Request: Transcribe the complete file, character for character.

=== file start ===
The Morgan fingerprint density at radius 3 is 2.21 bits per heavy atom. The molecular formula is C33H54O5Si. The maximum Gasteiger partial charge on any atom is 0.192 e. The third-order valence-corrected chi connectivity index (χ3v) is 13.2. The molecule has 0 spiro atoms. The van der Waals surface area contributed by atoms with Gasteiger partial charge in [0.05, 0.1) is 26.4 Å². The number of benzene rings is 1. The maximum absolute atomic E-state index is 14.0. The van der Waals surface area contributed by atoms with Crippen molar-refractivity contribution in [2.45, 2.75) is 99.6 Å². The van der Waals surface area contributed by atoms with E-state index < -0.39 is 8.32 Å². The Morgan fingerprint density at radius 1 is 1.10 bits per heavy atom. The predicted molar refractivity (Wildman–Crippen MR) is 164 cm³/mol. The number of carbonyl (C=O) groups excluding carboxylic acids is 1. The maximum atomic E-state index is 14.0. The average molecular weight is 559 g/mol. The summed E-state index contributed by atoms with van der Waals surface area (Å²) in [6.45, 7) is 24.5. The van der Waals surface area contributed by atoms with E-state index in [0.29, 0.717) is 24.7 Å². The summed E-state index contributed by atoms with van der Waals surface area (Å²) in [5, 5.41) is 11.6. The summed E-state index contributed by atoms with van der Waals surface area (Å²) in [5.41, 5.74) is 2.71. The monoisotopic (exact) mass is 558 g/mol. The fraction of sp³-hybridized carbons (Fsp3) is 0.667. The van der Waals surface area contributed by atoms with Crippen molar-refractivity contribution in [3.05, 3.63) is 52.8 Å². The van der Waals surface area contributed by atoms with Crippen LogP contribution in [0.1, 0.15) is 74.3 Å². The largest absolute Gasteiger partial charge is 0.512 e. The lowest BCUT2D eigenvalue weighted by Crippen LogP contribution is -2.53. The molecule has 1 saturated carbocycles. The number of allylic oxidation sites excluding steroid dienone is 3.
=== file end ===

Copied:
The Morgan fingerprint density at radius 3 is 2.21 bits per heavy atom. The molecular formula is C33H54O5Si. The maximum Gasteiger partial charge on any atom is 0.192 e. The third-order valence-corrected chi connectivity index (χ3v) is 13.2. The molecule has 0 spiro atoms. The van der Waals surface area contributed by atoms with Gasteiger partial charge in [0.05, 0.1) is 26.4 Å². The number of benzene rings is 1. The maximum absolute atomic E-state index is 14.0. The van der Waals surface area contributed by atoms with Crippen molar-refractivity contribution in [2.45, 2.75) is 99.6 Å². The van der Waals surface area contributed by atoms with E-state index < -0.39 is 8.32 Å². The Morgan fingerprint density at radius 1 is 1.10 bits per heavy atom. The predicted molar refractivity (Wildman–Crippen MR) is 164 cm³/mol. The number of carbonyl (C=O) groups excluding carboxylic acids is 1. The maximum atomic E-state index is 14.0. The average molecular weight is 559 g/mol. The summed E-state index contributed by atoms with van der Waals surface area (Å²) in [6.45, 7) is 24.5. The van der Waals surface area contributed by atoms with E-state index in [0.29, 0.717) is 24.7 Å². The summed E-state index contributed by atoms with van der Waals surface area (Å²) in [5, 5.41) is 11.6. The summed E-state index contributed by atoms with van der Waals surface area (Å²) in [5.41, 5.74) is 2.71. The monoisotopic (exact) mass is 558 g/mol. The fraction of sp³-hybridized carbons (Fsp3) is 0.667. The van der Waals surface area contributed by atoms with Crippen molar-refractivity contribution in [3.05, 3.63) is 52.8 Å². The van der Waals surface area contributed by atoms with Crippen LogP contribution in [0.1, 0.15) is 74.3 Å². The largest absolute Gasteiger partial charge is 0.512 e. The lowest BCUT2D eigenvalue weighted by Crippen LogP contribution is -2.53. The molecule has 1 saturated carbocycles. The number of allylic oxidation sites excluding steroid dienone is 3.